x Abu Dhabi, UAEFriday 28 July 2017

Water plant to tap power of the sun

A planned solar-powered desalination plant in Saudi Arabia could prove a major step forward in efforts to reduce the industry's environmental impact.

DUBAI // A planned solar-powered desalination plant in Saudi Arabia could prove a major step forward in efforts to reduce the industry's environmental impact. The US$1.5 billion (Dh5.5bn) plant, to be built in Rabigh, on the kingdom's west coast, is expected to use solar power to produce 50 cubic metres of desalinated water per day. The process causes less environmental damage than traditional fossil fuel-powered facilities.

Although the amount of water produced initially will be relatively small, much larger quantities could be produced, said Dr Osvaldo Fumei, the managing director of Isproma Services & Consulting, the Italian company behind the project. Attempts to tap the power of the sun to desalinate water have been made before, but not on a commercial level, said Dr Fumei, speaking on the sidelines of the International Desalination Association World Congress on Desalination and Water Reuse, which runs until Thursday at the Atlantis hotel in Dubai.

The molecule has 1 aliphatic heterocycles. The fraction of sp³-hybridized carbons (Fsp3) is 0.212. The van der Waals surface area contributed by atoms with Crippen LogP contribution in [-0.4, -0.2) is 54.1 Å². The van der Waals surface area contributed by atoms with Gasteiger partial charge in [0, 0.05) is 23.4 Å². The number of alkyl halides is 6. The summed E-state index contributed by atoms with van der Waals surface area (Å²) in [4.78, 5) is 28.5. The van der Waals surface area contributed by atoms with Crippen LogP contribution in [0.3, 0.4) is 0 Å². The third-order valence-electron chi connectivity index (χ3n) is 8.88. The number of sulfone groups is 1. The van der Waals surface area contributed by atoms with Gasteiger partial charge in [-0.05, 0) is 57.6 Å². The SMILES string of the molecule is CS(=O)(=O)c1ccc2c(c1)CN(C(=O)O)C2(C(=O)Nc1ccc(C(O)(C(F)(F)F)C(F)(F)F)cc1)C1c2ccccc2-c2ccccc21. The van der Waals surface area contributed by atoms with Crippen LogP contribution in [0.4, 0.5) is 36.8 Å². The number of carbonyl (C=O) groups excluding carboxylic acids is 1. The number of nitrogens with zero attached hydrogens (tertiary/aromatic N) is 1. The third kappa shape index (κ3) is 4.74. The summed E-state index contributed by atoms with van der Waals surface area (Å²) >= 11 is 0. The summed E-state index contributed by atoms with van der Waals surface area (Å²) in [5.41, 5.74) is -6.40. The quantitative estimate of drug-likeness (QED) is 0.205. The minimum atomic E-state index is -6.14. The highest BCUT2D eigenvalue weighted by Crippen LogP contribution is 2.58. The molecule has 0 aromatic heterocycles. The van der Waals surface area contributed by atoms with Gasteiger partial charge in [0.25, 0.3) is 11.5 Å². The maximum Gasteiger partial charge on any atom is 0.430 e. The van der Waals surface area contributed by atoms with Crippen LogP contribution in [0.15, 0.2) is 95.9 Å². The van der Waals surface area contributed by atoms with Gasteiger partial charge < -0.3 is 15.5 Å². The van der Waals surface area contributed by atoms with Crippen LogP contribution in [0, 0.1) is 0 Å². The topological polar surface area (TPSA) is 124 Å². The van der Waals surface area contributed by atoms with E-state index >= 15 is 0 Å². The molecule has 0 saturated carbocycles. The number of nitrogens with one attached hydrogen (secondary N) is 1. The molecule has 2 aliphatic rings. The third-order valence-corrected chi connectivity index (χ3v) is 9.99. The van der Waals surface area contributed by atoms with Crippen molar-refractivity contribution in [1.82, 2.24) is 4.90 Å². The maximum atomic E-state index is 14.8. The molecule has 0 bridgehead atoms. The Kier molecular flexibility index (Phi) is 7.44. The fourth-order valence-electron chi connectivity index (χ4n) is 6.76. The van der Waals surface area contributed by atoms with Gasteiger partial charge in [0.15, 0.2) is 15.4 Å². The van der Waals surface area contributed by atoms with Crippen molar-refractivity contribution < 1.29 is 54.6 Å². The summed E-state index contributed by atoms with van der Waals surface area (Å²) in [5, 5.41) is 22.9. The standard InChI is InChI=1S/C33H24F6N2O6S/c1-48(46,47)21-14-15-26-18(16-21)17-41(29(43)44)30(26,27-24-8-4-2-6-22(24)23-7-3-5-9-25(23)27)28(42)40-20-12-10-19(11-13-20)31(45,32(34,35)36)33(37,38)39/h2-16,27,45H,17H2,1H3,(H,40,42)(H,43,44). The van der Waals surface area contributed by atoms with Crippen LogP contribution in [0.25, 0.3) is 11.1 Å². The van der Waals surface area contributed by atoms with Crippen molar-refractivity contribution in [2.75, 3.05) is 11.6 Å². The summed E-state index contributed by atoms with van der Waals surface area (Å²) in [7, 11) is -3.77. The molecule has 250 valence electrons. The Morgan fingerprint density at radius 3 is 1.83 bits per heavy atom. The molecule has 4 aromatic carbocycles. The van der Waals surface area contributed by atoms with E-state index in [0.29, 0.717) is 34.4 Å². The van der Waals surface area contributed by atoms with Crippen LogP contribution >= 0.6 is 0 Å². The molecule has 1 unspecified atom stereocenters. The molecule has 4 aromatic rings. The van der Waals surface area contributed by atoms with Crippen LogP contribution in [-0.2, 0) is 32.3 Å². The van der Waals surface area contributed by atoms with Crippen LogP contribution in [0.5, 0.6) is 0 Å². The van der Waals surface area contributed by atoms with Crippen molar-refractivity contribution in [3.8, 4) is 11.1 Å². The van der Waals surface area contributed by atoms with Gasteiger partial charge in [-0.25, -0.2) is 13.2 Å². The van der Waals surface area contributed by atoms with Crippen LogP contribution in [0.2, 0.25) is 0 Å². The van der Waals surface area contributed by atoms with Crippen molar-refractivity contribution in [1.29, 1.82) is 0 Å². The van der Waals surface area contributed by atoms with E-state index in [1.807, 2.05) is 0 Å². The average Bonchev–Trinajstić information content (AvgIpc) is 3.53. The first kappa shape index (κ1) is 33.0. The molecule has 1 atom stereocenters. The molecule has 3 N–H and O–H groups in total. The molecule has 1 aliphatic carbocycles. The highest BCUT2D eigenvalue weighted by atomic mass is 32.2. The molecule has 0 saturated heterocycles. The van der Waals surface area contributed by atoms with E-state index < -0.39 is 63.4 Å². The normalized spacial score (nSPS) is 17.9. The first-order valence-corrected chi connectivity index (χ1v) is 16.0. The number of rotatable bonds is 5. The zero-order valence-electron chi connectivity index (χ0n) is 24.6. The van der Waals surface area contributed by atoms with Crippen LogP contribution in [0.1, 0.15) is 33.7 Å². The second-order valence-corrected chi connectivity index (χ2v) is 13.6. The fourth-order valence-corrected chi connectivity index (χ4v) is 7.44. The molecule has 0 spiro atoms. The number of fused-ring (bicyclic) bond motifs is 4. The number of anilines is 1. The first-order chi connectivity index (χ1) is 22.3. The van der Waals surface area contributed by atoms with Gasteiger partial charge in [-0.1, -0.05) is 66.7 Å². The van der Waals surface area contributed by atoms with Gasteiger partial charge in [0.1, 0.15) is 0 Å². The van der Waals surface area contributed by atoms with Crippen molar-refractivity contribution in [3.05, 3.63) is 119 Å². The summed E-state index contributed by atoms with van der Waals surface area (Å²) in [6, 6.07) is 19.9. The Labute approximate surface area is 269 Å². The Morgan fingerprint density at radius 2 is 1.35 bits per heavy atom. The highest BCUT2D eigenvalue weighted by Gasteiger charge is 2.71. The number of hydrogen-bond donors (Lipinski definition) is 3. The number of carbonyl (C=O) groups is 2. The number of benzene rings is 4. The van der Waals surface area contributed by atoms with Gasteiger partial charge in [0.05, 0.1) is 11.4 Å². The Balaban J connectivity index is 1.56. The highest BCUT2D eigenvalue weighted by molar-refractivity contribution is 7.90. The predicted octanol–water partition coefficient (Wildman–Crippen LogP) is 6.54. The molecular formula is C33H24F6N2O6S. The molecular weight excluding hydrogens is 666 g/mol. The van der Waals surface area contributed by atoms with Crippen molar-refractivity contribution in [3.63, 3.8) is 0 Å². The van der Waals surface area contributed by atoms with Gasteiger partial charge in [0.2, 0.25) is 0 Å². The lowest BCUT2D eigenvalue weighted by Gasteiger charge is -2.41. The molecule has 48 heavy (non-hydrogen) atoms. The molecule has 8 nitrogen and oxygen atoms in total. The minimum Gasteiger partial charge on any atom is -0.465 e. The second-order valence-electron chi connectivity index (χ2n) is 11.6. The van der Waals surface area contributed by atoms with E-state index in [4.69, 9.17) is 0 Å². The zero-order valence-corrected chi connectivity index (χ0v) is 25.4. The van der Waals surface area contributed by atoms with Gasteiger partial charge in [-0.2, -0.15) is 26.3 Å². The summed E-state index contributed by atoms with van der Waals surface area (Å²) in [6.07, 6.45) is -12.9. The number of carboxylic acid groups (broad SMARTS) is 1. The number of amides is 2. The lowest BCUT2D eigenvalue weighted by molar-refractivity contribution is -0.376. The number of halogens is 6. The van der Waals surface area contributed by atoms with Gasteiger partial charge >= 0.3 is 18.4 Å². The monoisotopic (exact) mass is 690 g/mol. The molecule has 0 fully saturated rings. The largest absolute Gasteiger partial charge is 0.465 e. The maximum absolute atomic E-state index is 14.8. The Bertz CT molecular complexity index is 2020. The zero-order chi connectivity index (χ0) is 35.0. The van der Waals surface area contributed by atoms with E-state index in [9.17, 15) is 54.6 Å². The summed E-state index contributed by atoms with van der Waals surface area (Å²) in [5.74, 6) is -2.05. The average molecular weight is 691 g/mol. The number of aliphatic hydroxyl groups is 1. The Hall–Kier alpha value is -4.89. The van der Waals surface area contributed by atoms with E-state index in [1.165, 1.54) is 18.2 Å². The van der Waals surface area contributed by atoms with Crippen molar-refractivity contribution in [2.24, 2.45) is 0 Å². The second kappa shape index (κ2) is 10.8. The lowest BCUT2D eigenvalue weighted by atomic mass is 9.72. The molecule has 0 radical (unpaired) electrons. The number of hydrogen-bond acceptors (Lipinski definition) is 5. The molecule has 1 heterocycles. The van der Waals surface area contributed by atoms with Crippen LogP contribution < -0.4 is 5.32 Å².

"A lot of people talk about it but nobody ever did it," he said. "Right now, we do not have a real [solar-powered] plant that works 24 hours a day in a real commercial environment. "Our breakthrough is that in a few years from now, we will be able to say there are real people drinking water produced from solar desalination," he said. However, Dr Fumei said the major hurdle to overcome with solar-powered plants was cost. They are still "tens of times" more expensive to build than conventional facilities, he said.

The plant will use special parabolic mirrors to concentrate the sun's rays, producing electricity as well as powering the desalination process. Dr Fumei said it could take a few years before the technology became cost-effective. Isproma is building the mirrors at its research facility in Riyadh. Once tests were completed they would be transferred to Rabigh, said Dr Fumei, who added that the project also acted as a showcase for the Saudi government.

"At the moment the commitment is to develop something that works and show it is possible, even if it only supplies a few thousand people," said Dr Fumei. "There is a visionary aspect here. "Desalination remains an energy-intensive industry. You must have a lot of energy available," he said. "With this kind of plant, you are fully energy independent." While Saudi Arabia can rely on abundant fossil fuel supplies, small-scale solar-powered desalination plants could be vital to isolated coastal communities.

"In many cases we estimate Saudi Arabia loses around 40 per cent of the water they make," Dr Fumei said. He added that most of that was lost through inefficient transportation methods. vtodorova@thenational.ae